Marco Swaen, the Faculty of Science nominee for Lecturer of the Year, obtained his PhD at KdVI Institute for Mathematics for his proof-theoretical research. He subsequently concentrated on teaching. He is a teacher at the st-Michaelcollege in Zaandam and teaches Maths in the Bachelor's degree programmes in Natural and Social Sciences and Chemistry.
Marco Swaen knew from a very young age that he wanted to be teacher. ‘That doesn't happen very often anymore but, at the time, it seemed like a very good job to me. In those days, teachers earned a fairly good wage and had a lot of spare time. Of course, I considered these very appealing terms of employment,’ he says, smiling. ‘And at school I excelled in maths, so that was another easily made choice.’
After graduating, however, he decided to do a PhD before definitely pursuing a career as teacher and lecturer. ‘I really enjoy doing research, reading articles, talking to people, figuring things out. But lecturing at a university is primarily about the content, the subject matter, whereas teaching at a secondary school also concerns the childs' overall development. I missed that.’
On the other hand, lecturing at a university has its own advantages. ‘The larger the group, the more I usually enjoy it. The theatre aspect of lecturing really appeals to me. You can achieve a kind of concentration that only occurs in such a large group. Being able to convey something so that people understand it, really feels like a success.’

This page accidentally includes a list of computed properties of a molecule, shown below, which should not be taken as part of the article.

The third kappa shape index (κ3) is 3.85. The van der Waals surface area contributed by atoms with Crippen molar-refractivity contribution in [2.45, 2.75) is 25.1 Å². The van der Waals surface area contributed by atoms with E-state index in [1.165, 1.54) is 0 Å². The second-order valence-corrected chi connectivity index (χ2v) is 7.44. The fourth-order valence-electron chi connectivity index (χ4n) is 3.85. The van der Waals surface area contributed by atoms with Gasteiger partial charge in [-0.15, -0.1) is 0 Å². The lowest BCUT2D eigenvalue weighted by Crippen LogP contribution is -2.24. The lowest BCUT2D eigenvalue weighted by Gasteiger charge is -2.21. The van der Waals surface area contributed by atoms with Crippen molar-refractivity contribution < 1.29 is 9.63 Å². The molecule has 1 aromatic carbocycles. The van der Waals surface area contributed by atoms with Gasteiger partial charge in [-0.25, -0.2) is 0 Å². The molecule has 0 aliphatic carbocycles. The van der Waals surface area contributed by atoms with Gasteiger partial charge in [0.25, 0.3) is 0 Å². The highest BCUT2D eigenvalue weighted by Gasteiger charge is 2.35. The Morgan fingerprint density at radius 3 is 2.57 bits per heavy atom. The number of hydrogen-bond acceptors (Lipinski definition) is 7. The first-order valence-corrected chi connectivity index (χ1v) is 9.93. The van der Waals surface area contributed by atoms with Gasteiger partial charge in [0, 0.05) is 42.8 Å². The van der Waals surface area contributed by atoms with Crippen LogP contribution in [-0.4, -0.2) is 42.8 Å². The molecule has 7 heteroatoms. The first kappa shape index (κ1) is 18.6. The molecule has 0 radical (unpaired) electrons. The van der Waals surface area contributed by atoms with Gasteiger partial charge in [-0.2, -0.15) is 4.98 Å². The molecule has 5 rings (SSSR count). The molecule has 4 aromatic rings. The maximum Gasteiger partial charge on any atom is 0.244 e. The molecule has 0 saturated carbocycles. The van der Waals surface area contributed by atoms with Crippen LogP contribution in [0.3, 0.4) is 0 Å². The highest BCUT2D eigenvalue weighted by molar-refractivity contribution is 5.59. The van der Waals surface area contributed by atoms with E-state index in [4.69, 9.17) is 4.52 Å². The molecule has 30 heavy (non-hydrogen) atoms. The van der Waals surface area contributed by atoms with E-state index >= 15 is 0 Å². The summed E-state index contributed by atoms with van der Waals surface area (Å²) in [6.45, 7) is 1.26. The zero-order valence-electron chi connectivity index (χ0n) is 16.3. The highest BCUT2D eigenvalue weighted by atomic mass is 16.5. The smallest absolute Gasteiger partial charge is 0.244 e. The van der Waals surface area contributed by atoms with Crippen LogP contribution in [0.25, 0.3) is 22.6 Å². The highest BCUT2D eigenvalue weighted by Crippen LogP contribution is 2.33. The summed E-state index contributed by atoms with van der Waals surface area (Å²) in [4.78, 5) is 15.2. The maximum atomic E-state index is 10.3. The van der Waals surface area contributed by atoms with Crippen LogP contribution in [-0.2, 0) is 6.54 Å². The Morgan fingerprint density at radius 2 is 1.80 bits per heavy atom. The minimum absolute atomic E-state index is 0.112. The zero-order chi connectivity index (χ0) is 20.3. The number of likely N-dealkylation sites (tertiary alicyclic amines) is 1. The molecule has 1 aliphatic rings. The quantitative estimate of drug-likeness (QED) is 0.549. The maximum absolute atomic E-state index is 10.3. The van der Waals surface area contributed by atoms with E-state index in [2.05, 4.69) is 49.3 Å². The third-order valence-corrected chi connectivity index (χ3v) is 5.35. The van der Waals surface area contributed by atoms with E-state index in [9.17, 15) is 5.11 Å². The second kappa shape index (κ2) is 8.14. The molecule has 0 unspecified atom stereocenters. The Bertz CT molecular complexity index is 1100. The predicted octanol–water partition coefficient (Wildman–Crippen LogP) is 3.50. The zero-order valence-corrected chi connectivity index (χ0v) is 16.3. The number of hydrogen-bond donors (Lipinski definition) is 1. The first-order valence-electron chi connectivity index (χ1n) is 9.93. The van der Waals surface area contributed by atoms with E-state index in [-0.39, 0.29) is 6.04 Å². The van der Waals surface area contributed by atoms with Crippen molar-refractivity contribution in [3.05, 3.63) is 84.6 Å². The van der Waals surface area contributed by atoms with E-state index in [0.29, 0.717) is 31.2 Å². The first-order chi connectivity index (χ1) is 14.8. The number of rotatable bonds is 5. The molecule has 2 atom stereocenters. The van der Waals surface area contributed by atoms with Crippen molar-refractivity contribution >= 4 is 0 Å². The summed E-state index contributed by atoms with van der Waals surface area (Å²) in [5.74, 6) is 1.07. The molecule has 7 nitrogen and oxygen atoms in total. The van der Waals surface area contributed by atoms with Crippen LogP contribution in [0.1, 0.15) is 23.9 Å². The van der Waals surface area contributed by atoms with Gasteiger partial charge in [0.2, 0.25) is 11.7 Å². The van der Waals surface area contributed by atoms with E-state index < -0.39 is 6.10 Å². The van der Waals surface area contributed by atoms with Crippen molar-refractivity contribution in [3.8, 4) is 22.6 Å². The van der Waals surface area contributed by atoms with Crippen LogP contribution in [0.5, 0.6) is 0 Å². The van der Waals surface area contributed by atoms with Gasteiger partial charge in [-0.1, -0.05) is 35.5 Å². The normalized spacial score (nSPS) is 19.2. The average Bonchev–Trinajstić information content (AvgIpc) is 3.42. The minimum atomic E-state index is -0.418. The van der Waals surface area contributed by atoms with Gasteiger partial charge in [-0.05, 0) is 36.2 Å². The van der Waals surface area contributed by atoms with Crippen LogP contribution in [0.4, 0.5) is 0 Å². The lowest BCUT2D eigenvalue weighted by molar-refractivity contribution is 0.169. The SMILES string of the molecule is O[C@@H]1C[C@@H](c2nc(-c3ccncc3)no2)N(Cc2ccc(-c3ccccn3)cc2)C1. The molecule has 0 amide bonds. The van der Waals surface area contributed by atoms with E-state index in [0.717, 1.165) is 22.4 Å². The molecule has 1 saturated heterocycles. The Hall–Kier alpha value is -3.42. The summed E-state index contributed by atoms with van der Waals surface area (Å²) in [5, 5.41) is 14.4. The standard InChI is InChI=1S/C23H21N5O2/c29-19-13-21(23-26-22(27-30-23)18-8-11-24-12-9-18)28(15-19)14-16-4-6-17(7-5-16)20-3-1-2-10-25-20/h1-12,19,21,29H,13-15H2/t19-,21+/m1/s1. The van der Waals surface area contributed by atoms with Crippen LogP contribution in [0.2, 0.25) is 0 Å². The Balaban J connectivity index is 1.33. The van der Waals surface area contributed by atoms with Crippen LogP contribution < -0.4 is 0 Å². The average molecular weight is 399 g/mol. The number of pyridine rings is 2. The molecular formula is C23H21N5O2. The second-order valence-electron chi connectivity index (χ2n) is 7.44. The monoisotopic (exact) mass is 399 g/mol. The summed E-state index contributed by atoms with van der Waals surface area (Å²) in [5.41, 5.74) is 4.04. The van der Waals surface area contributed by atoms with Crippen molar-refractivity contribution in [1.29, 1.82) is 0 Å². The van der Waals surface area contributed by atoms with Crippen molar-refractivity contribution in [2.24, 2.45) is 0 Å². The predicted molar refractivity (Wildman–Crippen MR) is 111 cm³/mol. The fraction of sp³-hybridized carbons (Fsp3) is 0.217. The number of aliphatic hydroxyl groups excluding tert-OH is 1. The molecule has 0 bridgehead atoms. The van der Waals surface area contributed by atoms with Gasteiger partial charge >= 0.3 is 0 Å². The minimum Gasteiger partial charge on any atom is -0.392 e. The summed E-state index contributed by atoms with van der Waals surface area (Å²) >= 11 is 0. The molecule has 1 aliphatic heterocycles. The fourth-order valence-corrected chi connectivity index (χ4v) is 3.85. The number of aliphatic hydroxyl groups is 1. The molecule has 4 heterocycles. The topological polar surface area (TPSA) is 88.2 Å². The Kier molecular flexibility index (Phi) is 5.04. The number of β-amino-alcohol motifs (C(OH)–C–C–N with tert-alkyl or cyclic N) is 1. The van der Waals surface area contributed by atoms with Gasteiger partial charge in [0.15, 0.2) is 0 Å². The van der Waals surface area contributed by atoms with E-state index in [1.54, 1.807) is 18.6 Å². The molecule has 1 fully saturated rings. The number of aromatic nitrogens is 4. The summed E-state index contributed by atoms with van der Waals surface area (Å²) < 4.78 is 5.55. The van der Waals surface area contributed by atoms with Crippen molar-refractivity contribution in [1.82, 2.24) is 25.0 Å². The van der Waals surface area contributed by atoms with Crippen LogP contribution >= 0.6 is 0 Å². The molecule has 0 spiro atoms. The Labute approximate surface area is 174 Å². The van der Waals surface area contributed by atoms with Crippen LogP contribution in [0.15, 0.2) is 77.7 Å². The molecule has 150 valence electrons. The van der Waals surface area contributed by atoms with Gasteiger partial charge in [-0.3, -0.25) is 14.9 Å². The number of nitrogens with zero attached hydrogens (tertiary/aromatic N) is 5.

Swaen does take care not to let things go over too smoothly. ‘That feeling of ‘getting it’ can be very infectious. With the risk of everyone enjoying the lecture but not really knowing or remembering what it was all about later. The same thing can happen in research. You think you've grasped it but when you come to write it up the next day, you can't make head or tail of it.’
In other words, you have to do maths to learn maths! Even during a lecture. Or rather, especially during a lecture, because the transition from attending a lecture to solving the problem yourself is sometimes a big one, Swaen explains. ‘My aim is to remove that barrier by letting them work on their assignments during the lecture. Then they can set to work straight away after the lecture, without having to look everything up in the book.’
Trying it out during the lecture can be a good idea. ‘I want to show them how best to approach maths, how to sit and set about it. Some students sit with nothing in front of them and I encourage them to at least have a pen and paper to hand. Even if you only copy down the problem, it will at least start to become your own work.’
For many students he teaches, maths is not actually their chosen study, rather a subject they are doing as a ‘requirement’ for the rest of their study programme. Nonetheless, Swaen uses examples from their chosen study as little as possible. ‘I am not a chemist and they will learn the relevant applications further down in their study anyway. But, moreover, I much rather teach them maths in a way that makes it interesting to them in its own right, and with the clarity of feeling like it’s coming from within.’ He says it’s not his goal to turn his students into mathematical researchers. ‘But I do feel it is important that they can enjoy maths, at least for the time they spend doing it.’